As previously reported to the Board, the PBR process is ongoing within PSNI.  Panel 2 presentations are now underway and due to complete on schedule mid-January 2017.

The process has been designed to encourage suggestions or ideas about how we can adjust processes or alter the way in which we deliver our service to produce efficiencies and ultimately live within our organisational budget. 

PUBLIC PERCEPTIONS OF POLICING

On 24 November the Department of Justice released the “Perceptions of Policing, Justice and Anti-Social Behaviour” quarterly update to March 2016.[1]  The percentage of respondents who expressed overall confidence in policing remained consistent with the previous year (80.6% in 2014/15 compared to 81.5% in 2015/16).  An increase was seen in respect of the percentage of respondents who believe police provide an ordinary day-to-day service for all the people in NI (up from 85% to 86.1%).

These survey results follow the publication of the Board’s own public perceptions of policing survey in November which reported confidence levels of 88%.  While PSNI are proud of these figures, we are not complacent.  We know that there are communities in which trust in policing remains some way off and we remain committed to earning their confidence and support. However, Police cannot do this alone.  As was discussed at the recent anniversary conferences - further sustainable progress on policing will be dependent on further political and societal progress.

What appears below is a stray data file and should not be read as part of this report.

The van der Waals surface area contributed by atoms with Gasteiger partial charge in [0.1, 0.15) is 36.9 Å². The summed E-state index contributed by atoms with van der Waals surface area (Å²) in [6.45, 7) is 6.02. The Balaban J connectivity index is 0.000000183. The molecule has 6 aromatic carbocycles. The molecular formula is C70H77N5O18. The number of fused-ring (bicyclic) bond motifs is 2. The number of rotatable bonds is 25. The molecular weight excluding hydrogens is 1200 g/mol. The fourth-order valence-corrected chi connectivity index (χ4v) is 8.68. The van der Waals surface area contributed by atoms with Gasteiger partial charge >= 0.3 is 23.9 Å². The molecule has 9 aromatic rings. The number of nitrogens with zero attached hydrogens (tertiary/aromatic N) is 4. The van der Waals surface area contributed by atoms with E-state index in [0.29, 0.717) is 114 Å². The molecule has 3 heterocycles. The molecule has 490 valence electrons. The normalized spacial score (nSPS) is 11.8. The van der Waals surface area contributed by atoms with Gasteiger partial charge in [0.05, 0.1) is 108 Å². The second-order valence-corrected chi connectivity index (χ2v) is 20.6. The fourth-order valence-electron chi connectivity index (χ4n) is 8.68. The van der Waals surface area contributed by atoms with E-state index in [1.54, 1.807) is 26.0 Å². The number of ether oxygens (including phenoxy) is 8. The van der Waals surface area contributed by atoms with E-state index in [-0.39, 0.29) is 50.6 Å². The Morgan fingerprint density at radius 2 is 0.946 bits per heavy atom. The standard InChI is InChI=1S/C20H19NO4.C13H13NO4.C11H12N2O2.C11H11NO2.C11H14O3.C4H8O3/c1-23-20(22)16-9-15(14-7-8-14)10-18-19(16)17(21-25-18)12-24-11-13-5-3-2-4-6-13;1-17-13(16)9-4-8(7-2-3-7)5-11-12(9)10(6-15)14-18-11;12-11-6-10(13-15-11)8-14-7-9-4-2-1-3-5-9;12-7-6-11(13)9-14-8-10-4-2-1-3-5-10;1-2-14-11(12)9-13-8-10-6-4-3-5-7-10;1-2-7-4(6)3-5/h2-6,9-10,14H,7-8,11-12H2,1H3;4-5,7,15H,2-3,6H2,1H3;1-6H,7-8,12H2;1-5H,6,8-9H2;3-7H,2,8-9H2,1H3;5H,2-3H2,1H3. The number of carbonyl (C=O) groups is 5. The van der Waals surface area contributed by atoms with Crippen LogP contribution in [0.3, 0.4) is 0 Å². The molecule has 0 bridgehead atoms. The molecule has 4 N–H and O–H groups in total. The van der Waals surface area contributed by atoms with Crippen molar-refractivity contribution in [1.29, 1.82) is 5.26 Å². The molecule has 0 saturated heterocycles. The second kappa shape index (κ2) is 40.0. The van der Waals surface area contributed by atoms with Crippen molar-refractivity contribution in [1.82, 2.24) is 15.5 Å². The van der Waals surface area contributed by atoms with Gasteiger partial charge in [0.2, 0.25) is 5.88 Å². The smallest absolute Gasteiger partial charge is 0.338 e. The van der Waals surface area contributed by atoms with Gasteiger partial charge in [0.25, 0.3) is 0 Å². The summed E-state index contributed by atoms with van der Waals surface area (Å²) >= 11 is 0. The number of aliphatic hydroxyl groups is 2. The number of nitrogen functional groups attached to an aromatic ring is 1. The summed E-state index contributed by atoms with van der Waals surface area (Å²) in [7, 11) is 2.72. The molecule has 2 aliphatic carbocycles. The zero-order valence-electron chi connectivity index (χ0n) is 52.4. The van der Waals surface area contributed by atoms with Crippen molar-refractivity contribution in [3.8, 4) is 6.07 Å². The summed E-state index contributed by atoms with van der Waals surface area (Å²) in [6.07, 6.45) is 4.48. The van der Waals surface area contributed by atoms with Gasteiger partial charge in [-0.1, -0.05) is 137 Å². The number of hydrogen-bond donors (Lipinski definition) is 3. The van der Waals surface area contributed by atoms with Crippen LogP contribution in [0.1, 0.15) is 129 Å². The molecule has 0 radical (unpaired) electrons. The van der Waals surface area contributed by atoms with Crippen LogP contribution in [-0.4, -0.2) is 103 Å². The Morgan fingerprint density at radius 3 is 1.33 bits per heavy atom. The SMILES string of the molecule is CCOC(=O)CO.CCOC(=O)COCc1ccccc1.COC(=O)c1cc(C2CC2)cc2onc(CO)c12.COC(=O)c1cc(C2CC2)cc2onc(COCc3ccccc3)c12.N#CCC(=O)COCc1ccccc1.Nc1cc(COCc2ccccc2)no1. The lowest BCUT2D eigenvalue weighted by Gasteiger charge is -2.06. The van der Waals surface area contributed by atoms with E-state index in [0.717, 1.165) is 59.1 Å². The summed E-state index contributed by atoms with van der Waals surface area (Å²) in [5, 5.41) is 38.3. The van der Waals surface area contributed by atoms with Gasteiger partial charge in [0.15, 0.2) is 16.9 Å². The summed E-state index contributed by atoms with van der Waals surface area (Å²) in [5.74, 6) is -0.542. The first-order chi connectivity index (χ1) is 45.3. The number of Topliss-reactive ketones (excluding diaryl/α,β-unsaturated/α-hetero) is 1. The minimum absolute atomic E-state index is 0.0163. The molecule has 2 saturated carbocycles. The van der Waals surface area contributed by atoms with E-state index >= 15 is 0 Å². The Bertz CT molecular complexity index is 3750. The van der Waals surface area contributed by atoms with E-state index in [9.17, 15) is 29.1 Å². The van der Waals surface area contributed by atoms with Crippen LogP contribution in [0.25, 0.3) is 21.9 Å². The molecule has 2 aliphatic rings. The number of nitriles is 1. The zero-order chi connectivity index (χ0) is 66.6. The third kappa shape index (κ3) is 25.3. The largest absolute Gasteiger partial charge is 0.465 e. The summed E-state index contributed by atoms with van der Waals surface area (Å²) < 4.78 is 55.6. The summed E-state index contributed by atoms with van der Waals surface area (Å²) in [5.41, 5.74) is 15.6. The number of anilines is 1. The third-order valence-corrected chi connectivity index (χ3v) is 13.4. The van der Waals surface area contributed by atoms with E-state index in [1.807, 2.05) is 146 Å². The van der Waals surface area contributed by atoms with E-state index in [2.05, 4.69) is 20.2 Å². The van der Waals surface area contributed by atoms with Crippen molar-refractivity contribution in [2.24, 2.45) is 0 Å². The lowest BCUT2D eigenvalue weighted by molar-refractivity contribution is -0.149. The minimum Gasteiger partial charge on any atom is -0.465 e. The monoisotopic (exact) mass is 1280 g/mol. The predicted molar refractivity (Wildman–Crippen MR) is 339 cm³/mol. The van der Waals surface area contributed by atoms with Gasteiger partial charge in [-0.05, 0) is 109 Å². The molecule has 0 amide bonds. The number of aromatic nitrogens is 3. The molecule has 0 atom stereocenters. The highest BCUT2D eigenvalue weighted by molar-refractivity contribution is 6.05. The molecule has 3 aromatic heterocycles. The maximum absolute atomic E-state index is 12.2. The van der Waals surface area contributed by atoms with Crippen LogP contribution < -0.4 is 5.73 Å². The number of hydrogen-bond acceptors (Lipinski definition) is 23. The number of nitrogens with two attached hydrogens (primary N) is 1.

CROSS BORDER JOINT AGENCY TASK FORCE

The Cross Border Joint Agency Task Force was established as part of the Fresh Start Agreement, to provide agreed investigative priorities for collaborative work by a number of different agencies.  Core members are PSNI, An Garda Síochána, National Crime Agency, Home Office Immigration, Her Majesty’s Revenue and Customs, Irish Revenue Commissioners and UK Border Agency. 

The Joint Agency Task Force second assessment has now been completed.  Priority crime areas have been reviewed, with rural crime, human trafficking, illicit drugs, excise fraud and financial fraud remaining as priorities for the next six months. 

Since formation of the Task Force the results have included;

  • Rural Crime – eight suspects from Dublin arrested in Newry and charged as part of two burglary investigations; two suspects charged in relation to ATM fraud in Fermanagh; five suspects with a mix of Northern Irish and Irish addresses arrested in Fermanagh for handling stolen goods.